The US Interior Department recently removed some of the remaining obstacles to Arctic drilling, albeit with a few caveats. Arctic oil drillers must keep active rigs at least 15 miles from wildlife, which could make transport between drilling sites more burdensome. The Arctic contains about 20% the world’s undiscovered oil and gas reserves. Companies, like Shell Oil, can drill into Arctic oil-bearing zones, but not until spill response equipment is available. The equipment needed is currently undergoing repairs and may not be ready until after the arctic drilling season ends. Shell needs spill prevention equipment like a capping stack before the company can drill into the deeper formations, according to The Guardian.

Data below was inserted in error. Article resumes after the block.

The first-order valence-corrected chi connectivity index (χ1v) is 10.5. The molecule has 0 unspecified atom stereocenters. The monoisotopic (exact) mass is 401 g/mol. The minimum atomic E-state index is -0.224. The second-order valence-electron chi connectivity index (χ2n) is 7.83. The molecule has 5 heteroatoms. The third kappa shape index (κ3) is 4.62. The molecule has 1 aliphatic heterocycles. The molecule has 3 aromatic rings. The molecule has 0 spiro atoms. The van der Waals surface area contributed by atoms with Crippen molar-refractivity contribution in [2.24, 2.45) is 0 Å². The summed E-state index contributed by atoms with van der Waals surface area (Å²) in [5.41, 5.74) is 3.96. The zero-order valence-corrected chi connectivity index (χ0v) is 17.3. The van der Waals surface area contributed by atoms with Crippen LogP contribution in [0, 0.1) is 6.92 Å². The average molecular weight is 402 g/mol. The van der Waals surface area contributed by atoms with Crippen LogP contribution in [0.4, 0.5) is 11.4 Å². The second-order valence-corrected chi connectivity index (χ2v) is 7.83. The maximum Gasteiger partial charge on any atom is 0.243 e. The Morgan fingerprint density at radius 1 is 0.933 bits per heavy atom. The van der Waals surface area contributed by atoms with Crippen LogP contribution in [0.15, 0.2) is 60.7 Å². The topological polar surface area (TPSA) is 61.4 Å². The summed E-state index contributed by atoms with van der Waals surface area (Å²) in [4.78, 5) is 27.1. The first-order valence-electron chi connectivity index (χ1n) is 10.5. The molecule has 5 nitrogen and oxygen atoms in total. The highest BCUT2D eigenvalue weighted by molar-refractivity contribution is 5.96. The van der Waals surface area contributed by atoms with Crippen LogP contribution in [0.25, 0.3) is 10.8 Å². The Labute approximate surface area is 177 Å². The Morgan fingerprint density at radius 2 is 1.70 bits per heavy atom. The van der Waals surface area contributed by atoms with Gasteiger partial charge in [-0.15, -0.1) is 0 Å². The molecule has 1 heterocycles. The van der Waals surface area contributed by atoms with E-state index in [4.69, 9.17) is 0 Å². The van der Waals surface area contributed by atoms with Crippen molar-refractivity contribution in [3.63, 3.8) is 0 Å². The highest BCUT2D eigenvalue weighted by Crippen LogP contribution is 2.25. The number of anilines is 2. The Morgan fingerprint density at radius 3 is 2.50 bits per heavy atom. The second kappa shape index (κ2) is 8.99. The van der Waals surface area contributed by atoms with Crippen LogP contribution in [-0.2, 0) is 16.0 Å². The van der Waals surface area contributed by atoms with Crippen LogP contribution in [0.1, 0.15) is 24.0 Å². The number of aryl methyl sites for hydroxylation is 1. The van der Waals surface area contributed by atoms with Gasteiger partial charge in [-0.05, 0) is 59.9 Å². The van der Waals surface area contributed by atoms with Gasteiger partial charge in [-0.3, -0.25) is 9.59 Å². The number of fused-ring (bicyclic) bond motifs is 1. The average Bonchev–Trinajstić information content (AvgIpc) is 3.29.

A number of Wall Street analysts are predicting that crude oil is set to stay below $60 a barrel through next year as the market and energy industry struggles to recover from over supply. A survey of 13 investment banks by The Wall Street Journal cut their average forecast for Brent crude, the international price gauge, by $9 to $58.70 a barrel, compared with last August’s survey. For West Texas Intermediate, the U.S. oil marker, the average forecast is for $54.40 a barrel, also down $9 from August.
- The average US retail price for diesel and regular gas, which influences profitability for oil and gas companies, fell 30.9 percent and 27.13 percent, respectively, in the week ending October 13, 2015, compared to the same week in 2014.
- The spot price of crude oil, which affects profitability for oil and natural gas operations, fell 45 percent in the week ending October 9, 2015, compared to the same week in 2014.